Roots of Internet-organized Revolutions: The Orange Revolution of Ukraine


Information Communications Technology (ICT) played a critical role in the Iranian Green Movement, by mobilizing protestors and facilitating communication with the rest of the world.  Thanks to websites such as Youtube, Facebook, and Twitter, people across the world bore witness to the murder of Neda as well as many other protestors.  This active role of ICT in a major uprising has its roots in the Ukraine and Lebanon.

The Orange Revolution of Ukraine in 2004 and The Cedar Revolution of Lebanon in 2005 are early examples of Internet-organized revolutions.  These revolutions were heavily driven by citizen journalism, which involves members of the public actively collecting, reporting, analyzing and disseminating news and information through the internet and social media.  Such news was previously limited in scope and depth due to the presence of media filters- news was available through journalists from the foreign press who sometimes risked their lives for their daring coverage of civil unrest.

The Orange Revolution is strikingly similar to the Green Movement of Iran in its cause and its use of ICT.  Joshua Goldstein, a graduate research assistant at Harvard’s Berkman Center for Internet & Society, examines in The Role of Digital Networked Technologies in the Ukranian Orange Revolution (2007) how the Internet and SMS technology influenced the outcome of the political process in Ukraine, and in broader terms how these technologies can be utilized to achieve democracy.

In November 2004, hundreds of thousands of Ukrainians took to the streets in peaceful protest of massive presidential electoral fraud.  The incumbent authoritarian president Leonid Kuchma’s hand-picked successor Victor Yanukovych won against a widely supported Victor Yushchenko.  As Prime Minister in the 1990s, Yuschenko had a strong track record with the public.  He developed measures to keep down inflation and stimulate economic growth, while delivering various social services to public servants who neither had been paid nor received pensions.

The roots of the Orange Revolution lie in the murder of  Internet-based opposition journalist Georgiy Gongadze.  As a radio and television journalist, Gongadze had refused to participate in self censorship and lost his job several times.  In April 2000, to circumvent the government’s suppression of freedom of speech, Gongadze co-founded the Ukrainian Pravda (truth), the first popular online news web site in Ukraine.  Gongadze mysteriously disappeared in September 2000, and two months later his headless body was found in a shallow grave outside Kyiv.  Soon after the body was discovered, Socialist party leader Olexandr Moroz, while speaking on the floor of parliament, accused President Kuchma of orchestrating the murder.  The government’s reaction to the Gongadze incident was the first time that many Ukrainians had heard of the Internet.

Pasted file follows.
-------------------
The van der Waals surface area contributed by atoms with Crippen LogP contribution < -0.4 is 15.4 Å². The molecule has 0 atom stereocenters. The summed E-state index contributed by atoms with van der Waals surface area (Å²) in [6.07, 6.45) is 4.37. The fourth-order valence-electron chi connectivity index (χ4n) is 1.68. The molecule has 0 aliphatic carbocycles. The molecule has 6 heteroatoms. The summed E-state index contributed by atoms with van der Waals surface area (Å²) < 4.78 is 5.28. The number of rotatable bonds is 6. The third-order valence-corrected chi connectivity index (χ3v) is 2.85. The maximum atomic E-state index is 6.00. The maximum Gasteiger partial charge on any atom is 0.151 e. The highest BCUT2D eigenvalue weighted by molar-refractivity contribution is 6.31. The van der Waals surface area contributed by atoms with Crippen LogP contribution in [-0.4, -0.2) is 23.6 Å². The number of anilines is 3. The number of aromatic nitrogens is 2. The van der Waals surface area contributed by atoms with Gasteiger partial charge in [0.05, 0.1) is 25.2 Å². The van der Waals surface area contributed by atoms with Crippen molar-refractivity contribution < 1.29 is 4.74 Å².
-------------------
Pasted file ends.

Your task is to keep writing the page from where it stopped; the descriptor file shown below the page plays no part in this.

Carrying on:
According to Goldstein, “One of the most fascinating questions about the Orange Revolution is how the Internet became such an influential tool when such a small percentage of the Ukrainian population was online.”  In 2004, it is estimated that only between two to four percent of the Ukrainian population of 48 million had access to the Internet.

The Two-Step Flow Theory (1955), developed by sociologists Katz and Lazardsfield, portrays a “two step” information path.  The first step is the direct path between mass media and the general public, while the second path is among the elite opinion makers who strongly influence the opinions of the general public.  It was found that the citizens with access to online media were very well-connected, allowing an effective flow of information.  The Ukrainians online were more active in not only seeking, gathering, and disseminating information than their American counterparts, but also more influential in organizing locally based fund raisers and events.

It is important to note that the Ukrainian legal system at the time viewed the Internet as a peer-to-peer communication tool rather than a mass media platform.  While traditional journalists faced the threat of defamation charges, many online journalists were free from this threat.  The government had not reached a consensus on how to silence journalists on this new medium.  The status quo party was unsophisticated in their use of the Internet, mostly limited to paid supporters who disrupted message boards.  Lastly, the Ukrainian youth who greatly comprised the effective online network were generally too young to remember Soviet brutally against the Ukrainians.  This probably added to the effectiveness of the Internet as an influential instrument.

The Orange Revolution, named after the color of Yushchenko’s “Our Ukraine” campaign, resulted from the Internet as a means to inform, communicate, and organize,  in addition to a combination of other variables, in this case weighing on the side of democracy.


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